Beginning in 1978, periodic South African incursions into southern Angola, coupled with UNITA's northward expansion in the east, forced the Angolan government to increase expenditures on Soviet military aid. Dependence also increased on military personnel from the Soviet Union, the German Democratic Republic (East Germany), and Cuba.
Unlike African states that acceded to independence by an orderly and peaceful process of institutional transfer, Angola inherited a disintegrating colonial state whose army was in retreat. The confluence of civil war, foreign intervention, and large-scale insurgency made Angola's experience unique. After independence, FAPLA had to reorganize for conventional war and counterinsurgency simultaneously and immediately to continue the new war with South Africa and UNITA. Ironically, a guerrilla army that conducted a successful insurgency for more than a decade came to endure the same kind of exhausting struggle for a similar period.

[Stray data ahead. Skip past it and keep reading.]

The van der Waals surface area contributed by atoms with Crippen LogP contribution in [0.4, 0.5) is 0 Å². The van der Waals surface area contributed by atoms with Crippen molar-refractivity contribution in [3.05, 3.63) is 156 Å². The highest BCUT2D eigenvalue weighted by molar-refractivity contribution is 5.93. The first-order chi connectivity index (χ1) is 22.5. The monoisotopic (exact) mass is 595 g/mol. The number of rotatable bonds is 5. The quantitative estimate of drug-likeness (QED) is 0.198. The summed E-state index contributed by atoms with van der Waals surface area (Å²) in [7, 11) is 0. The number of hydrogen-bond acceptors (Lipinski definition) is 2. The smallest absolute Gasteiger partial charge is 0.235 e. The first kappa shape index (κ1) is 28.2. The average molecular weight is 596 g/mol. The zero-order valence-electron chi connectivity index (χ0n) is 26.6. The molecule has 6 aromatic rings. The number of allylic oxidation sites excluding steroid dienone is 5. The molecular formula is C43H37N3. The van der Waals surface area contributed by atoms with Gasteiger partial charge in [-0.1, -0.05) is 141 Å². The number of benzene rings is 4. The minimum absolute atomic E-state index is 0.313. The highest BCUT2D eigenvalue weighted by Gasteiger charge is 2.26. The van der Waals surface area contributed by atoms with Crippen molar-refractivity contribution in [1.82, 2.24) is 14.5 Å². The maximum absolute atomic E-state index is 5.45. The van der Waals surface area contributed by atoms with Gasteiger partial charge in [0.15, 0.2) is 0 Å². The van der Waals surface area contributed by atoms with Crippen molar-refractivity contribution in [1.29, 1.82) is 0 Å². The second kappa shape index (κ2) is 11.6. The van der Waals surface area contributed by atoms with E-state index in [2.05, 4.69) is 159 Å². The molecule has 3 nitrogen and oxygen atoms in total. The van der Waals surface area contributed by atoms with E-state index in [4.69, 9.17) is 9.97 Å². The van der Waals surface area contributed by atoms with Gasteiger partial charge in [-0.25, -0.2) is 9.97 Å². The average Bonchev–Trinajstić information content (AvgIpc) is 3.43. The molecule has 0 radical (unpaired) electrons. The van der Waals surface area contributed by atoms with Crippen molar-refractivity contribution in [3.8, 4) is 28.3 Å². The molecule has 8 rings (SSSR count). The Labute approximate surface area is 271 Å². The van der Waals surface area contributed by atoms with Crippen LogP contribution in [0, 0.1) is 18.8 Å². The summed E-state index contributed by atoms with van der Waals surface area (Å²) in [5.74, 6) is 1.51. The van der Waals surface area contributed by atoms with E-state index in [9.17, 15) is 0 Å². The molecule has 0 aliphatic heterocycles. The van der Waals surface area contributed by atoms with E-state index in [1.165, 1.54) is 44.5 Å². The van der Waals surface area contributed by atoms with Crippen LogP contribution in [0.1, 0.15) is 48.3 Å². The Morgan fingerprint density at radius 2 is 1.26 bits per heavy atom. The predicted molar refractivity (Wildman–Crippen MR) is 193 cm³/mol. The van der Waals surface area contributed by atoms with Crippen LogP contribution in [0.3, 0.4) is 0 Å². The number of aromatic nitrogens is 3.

The Library of Congress Country Studies said in c.1988 that 'FAPLA's military performance is difficult to gauge, particularly in view of the propagandistic reports issued by the various forces that contended in the region.' On the one hand, UNITA had extended its range of operations from the remote south-eastern extremities throughout the entire country within a few years of Portugal's withdrawal. The South African Defence Force (SADF) had occupied parts of southern Angola for extended periods, virtually without contest, for the purposes of resupplying UNITA, intervening on its behalf, conducting reconnaissance flights and patrols, and attacking South-West Africa People's Organisation encampments. UNITA reported low morale among captured FAPLA conscripts, lack of discipline among troops, heavy losses of personnel and equipment in battle, countless ambushes and attacks on FAPLA forces, successful sabotage operations, and desertions by battalion-size FAPLA units. In the late 1980s, Angola's minister of defence publicly called for greater discipline in FAPLA, citing reports of theft, assaults, and drunken military drivers. As late as 1988, in the wake of reports of increased Angolan Air Force effectiveness, the South African Air Force commander dismissed the Angolans as "extremely unprofessional," noting that "50 percent of the threat against us is Cuban."